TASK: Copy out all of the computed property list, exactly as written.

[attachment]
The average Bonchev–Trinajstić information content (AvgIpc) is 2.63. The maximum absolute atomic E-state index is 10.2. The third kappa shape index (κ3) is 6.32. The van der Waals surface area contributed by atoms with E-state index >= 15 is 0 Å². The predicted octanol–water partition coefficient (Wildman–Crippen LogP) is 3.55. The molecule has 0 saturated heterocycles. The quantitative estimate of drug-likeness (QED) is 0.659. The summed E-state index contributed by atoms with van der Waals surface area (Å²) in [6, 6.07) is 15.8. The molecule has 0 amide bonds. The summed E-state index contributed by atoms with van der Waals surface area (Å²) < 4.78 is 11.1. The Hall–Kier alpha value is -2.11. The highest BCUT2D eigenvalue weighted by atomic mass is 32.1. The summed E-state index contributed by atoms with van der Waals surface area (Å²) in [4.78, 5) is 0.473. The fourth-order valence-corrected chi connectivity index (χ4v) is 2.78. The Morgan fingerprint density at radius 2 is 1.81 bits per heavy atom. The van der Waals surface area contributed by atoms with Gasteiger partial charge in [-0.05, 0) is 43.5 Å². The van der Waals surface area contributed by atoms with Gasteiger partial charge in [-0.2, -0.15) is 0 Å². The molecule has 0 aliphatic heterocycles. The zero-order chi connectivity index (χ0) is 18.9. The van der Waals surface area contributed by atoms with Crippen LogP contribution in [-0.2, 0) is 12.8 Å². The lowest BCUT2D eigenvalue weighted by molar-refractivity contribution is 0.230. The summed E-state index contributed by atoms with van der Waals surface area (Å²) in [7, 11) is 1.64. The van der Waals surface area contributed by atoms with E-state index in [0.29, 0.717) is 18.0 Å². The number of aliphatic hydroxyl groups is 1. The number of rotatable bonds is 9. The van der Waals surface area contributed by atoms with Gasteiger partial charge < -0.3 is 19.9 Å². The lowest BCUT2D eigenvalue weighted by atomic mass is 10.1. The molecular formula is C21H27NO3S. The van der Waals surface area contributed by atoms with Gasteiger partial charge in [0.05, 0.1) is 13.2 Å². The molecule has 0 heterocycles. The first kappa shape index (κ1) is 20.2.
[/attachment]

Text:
The average Bonchev–Trinajstić information content (AvgIpc) is 2.63. The maximum absolute atomic E-state index is 10.2. The third kappa shape index (κ3) is 6.32. The van der Waals surface area contributed by atoms with E-state index >= 15 is 0 Å². The predicted octanol–water partition coefficient (Wildman–Crippen LogP) is 3.55. The molecule has 0 saturated heterocycles. The quantitative estimate of drug-likeness (QED) is 0.659. The summed E-state index contributed by atoms with van der Waals surface area (Å²) in [6, 6.07) is 15.8. The molecule has 0 amide bonds. The summed E-state index contributed by atoms with van der Waals surface area (Å²) < 4.78 is 11.1. The Hall–Kier alpha value is -2.11. The highest BCUT2D eigenvalue weighted by atomic mass is 32.1. The summed E-state index contributed by atoms with van der Waals surface area (Å²) in [4.78, 5) is 0.473. The fourth-order valence-corrected chi connectivity index (χ4v) is 2.78. The Morgan fingerprint density at radius 2 is 1.81 bits per heavy atom. The van der Waals surface area contributed by atoms with Gasteiger partial charge in [-0.05, 0) is 43.5 Å². The van der Waals surface area contributed by atoms with Gasteiger partial charge in [-0.2, -0.15) is 0 Å². The molecule has 0 aliphatic heterocycles. The zero-order chi connectivity index (χ0) is 18.9. The van der Waals surface area contributed by atoms with Crippen LogP contribution in [-0.2, 0) is 12.8 Å². The lowest BCUT2D eigenvalue weighted by molar-refractivity contribution is 0.230. The summed E-state index contributed by atoms with van der Waals surface area (Å²) in [7, 11) is 1.64. The van der Waals surface area contributed by atoms with E-state index in [0.29, 0.717) is 18.0 Å². The number of aliphatic hydroxyl groups is 1. The number of rotatable bonds is 9. The van der Waals surface area contributed by atoms with Gasteiger partial charge < -0.3 is 19.9 Å². The lowest BCUT2D eigenvalue weighted by atomic mass is 10.1. The molecular formula is C21H27NO3S. The van der Waals surface area contributed by atoms with Gasteiger partial charge in [0.05, 0.1) is 13.2 Å². The molecule has 0 heterocycles. The first kappa shape index (κ1) is 20.2.